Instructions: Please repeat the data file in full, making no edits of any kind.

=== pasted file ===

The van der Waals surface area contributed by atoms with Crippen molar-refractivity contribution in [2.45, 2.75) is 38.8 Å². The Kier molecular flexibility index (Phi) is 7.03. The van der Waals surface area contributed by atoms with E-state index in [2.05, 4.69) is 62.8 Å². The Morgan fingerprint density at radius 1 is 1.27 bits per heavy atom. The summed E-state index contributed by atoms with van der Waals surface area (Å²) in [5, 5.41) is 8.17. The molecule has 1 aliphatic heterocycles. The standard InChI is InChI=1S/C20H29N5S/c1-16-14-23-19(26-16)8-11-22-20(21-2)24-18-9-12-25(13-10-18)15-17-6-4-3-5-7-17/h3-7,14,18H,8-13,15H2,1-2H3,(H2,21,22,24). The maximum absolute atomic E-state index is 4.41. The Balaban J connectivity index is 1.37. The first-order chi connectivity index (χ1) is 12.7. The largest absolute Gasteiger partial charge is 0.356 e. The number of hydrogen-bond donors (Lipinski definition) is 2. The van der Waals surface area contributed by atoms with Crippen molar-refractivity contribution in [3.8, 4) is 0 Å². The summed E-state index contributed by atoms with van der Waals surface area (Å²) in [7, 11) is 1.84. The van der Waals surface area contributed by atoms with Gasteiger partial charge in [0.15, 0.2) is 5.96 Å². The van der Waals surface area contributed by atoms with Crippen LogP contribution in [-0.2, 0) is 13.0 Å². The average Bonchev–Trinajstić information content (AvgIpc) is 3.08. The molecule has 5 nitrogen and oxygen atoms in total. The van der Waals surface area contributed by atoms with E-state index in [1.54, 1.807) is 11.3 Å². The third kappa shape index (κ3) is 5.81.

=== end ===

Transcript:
The van der Waals surface area contributed by atoms with Crippen molar-refractivity contribution in [2.45, 2.75) is 38.8 Å². The Kier molecular flexibility index (Phi) is 7.03. The van der Waals surface area contributed by atoms with E-state index in [2.05, 4.69) is 62.8 Å². The Morgan fingerprint density at radius 1 is 1.27 bits per heavy atom. The summed E-state index contributed by atoms with van der Waals surface area (Å²) in [5, 5.41) is 8.17. The molecule has 1 aliphatic heterocycles. The standard InChI is InChI=1S/C20H29N5S/c1-16-14-23-19(26-16)8-11-22-20(21-2)24-18-9-12-25(13-10-18)15-17-6-4-3-5-7-17/h3-7,14,18H,8-13,15H2,1-2H3,(H2,21,22,24). The maximum absolute atomic E-state index is 4.41. The Balaban J connectivity index is 1.37. The first-order chi connectivity index (χ1) is 12.7. The largest absolute Gasteiger partial charge is 0.356 e. The number of hydrogen-bond donors (Lipinski definition) is 2. The van der Waals surface area contributed by atoms with Crippen molar-refractivity contribution in [3.8, 4) is 0 Å². The summed E-state index contributed by atoms with van der Waals surface area (Å²) in [7, 11) is 1.84. The van der Waals surface area contributed by atoms with Gasteiger partial charge in [0.15, 0.2) is 5.96 Å². The van der Waals surface area contributed by atoms with Crippen LogP contribution in [-0.2, 0) is 13.0 Å². The average Bonchev–Trinajstić information content (AvgIpc) is 3.08. The molecule has 5 nitrogen and oxygen atoms in total. The van der Waals surface area contributed by atoms with E-state index in [1.54, 1.807) is 11.3 Å². The third kappa shape index (κ3) is 5.81.